The top scale used with each  topic is key to the mat working.  A Talking Mat could find out what the person thinks about the rules, and which ones they feel are good -not good or help -not help.   Our Foundation training includes how to match the top scale to the conversation. https://www.talkingmats.com/training/

TEACHING TALKING MATS   Some people with communication difficulties need to learn how to do Talking Mats.  Learning how to express a view can take time and has to be taught.  We  see pictures of what appear to be Teaching Mats. For example, starting with closed questions might be necessary to introduce the idea of preferences.

It is important that these Teaching Mats are not used as a true representation of a person’s view but seen as a step towards this skill- It can take time but great learning takes place along the way.

We have guidelines for teaching steps for people with autism on our website-

https://www.talkingmats.com/wp-content/uploads/2013/09/2018-Talking-Mats-and-ASD-guidelines.pdf

Supporting people to share what they think, and giving them the control to say when they are not happy with an aspect of their life, is within their legal rights.

‘To deny people their human rights is to challenge their very humanity’     Nelson Mandela

Having Better Conversations – Using Talking Mats Resources (Part 2)

Talking Mats

In the second of two blogs, we talk about how using Talking Mats Resources can help people have better conversations.   

Our first Resources blog (https://www.talkingmats.com/resources-with-training/) focused on the resource bundles which are available to purchase with our Foundation Training course.  This second blog focuses on the resources which are available to people who have completed our Foundation Training course. 

Remember that most of our resources are available in both low-tech, and digital, formats.   

Post-Training 

Once you have accessed one of our Foundation Training courses, you can purchase our resources at a reduced rate: 

1.    You can buy these in established sets using our post training order form, for example you may choose to buy a social care set, the secondary Children and Young people resource, or one of our Advanced sets (see 3. below). These sets all have 3 topics of conversation in them.

2.     New for 2020! – you can now buy individual topics of conversation from our ‘pick and mix’ selection, which includes topics  from our Health and Well-being Resource (also available as a bundle purchase with our Foundation Training course), as well as our Conversation Sets: 

conversation sets

 3. Our advanced sets, for example Keeping Safe and Thinking Ahead, are only available for those who have completed foundation training:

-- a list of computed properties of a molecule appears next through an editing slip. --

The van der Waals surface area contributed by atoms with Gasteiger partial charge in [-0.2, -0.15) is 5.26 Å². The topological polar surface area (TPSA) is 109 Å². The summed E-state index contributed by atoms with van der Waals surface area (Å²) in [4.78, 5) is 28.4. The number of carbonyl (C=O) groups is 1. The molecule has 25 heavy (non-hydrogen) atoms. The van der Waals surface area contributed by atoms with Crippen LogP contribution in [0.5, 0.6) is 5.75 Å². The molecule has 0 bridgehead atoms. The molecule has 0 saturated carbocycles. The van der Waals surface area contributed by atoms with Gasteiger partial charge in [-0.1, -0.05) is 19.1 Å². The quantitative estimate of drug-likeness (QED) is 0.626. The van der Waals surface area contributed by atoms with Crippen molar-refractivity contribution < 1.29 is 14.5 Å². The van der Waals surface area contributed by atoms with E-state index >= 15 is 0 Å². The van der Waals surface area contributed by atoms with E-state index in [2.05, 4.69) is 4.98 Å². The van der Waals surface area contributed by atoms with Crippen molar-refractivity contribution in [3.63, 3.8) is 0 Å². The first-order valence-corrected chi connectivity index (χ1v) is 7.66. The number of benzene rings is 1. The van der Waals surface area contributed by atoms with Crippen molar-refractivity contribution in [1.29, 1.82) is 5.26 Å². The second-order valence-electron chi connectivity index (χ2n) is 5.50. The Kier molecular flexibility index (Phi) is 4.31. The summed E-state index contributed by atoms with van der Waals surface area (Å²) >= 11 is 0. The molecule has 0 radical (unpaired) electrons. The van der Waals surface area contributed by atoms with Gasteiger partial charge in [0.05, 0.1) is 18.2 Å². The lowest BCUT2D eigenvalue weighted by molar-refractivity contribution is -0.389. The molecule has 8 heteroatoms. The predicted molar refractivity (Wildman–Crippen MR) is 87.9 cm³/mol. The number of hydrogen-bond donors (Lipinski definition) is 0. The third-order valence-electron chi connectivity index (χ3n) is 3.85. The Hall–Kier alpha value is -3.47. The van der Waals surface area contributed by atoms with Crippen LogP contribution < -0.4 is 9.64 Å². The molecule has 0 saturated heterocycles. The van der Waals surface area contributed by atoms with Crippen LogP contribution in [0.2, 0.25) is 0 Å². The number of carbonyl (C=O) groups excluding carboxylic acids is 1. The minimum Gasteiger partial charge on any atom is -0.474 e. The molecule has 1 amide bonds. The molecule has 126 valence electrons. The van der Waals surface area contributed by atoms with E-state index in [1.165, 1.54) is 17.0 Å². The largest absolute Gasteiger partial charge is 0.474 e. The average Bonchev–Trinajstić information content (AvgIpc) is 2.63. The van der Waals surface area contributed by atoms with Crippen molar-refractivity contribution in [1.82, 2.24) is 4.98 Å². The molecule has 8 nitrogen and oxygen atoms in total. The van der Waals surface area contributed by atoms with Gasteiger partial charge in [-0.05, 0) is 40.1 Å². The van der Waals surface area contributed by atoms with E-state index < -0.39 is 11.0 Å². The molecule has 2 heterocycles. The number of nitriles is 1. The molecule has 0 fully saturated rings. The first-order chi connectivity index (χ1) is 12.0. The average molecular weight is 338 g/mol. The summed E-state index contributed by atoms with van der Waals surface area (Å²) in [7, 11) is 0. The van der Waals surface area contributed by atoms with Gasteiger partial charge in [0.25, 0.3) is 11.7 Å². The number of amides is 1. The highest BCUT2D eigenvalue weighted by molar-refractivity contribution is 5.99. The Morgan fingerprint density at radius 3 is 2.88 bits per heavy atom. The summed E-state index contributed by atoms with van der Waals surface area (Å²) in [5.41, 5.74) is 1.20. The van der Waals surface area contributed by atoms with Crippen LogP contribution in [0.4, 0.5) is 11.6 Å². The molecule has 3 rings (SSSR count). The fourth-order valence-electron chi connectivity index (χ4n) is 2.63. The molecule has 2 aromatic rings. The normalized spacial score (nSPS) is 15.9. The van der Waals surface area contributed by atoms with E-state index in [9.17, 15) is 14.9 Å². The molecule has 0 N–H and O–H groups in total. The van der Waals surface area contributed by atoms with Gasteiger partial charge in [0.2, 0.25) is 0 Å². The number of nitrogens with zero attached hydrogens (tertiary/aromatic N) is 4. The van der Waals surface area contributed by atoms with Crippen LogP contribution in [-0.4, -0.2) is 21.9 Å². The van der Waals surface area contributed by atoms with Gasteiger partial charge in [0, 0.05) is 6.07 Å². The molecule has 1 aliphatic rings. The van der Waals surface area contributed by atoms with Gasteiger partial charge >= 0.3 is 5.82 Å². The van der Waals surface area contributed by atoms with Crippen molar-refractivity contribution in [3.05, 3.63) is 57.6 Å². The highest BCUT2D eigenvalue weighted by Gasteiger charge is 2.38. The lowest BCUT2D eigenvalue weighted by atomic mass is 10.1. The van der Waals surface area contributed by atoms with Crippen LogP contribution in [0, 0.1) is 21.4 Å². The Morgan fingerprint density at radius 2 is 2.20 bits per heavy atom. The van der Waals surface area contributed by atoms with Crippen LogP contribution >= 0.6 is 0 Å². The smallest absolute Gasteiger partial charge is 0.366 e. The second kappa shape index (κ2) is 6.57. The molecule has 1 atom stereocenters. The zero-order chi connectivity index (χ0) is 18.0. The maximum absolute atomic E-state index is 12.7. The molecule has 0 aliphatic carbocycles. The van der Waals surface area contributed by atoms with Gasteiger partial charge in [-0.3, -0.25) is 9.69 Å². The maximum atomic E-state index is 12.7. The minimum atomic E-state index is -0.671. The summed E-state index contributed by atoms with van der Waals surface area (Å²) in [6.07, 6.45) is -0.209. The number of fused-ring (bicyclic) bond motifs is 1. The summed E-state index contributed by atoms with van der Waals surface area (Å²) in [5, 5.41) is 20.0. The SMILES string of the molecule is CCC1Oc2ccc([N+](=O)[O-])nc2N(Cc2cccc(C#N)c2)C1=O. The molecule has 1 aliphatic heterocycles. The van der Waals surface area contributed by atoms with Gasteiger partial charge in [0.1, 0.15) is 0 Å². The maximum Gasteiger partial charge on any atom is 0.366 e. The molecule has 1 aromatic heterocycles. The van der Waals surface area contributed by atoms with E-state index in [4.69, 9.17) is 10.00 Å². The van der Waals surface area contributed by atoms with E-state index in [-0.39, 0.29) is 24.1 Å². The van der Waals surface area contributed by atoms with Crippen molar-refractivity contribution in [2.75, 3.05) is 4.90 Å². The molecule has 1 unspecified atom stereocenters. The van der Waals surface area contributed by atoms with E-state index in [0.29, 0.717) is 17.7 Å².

• Keeping Safe: Give people time to reflect on their lives and raise concerns using this resource. This can help you to explore sensitive issues in a non-threatening way by creating a listening space, simplifying abstract ideas, supporting thoughts while encouraging expression and decision making.

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  • Thinking Ahead: Support people to express their views and help them plan for end of life using this resource. It will also be helpful for many other people to consider future options in their lives.

We are also planning to add a how was school today?‘ topic to our ‘pick and mix’ selection soon – so watch this space!

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To find out how our resources could help you in your professional area of work/setting, check out these links here:  https://www.talkingmats.com/where-you-work/

For more information about these resources please contact the office on 01786 479511 or email info@talkingmats.com

 

 

 

 

 

 

 

 

  

Therapy Goal Setting with Children in a Specialist SLCN Setting

Talking Mats

Many thanks to Charlotte Phillips and Laura Douglas, SLTs at Blossom House School, New Malden, for this latest guest blog which looks at how Talking Mats are used for therapy goal setting within the context of a specialist school for children with SLCN.   Further information can be found on their RCSLT Poster Presentation (September 2019) here – AAC Poster RCSLT Conference September 2019

Goal setting can be a labyrinth to navigate! Do these goals reflect the pupil’s own views? Is there a discrepancy between staff and pupil ideas for goals? Are these goals motivating? Are the goals functional? Are pupils avoiding goals they would like to achieve for fear of failure? Add to this the language rich dialogue required in order to establish goals and similar to a maze you may encounter dead ends, twists, turns and a feeling of entrapment. How can we ensure we do not assume needs and that the goal setting process is collaborative and person-centered? Enter Talking Mats; a tool which enables you to make sense of the maze, like the lookout tower in the middle it allows you to have a clear view of how everything fits together. You’ll now find the goal of exiting is far easier!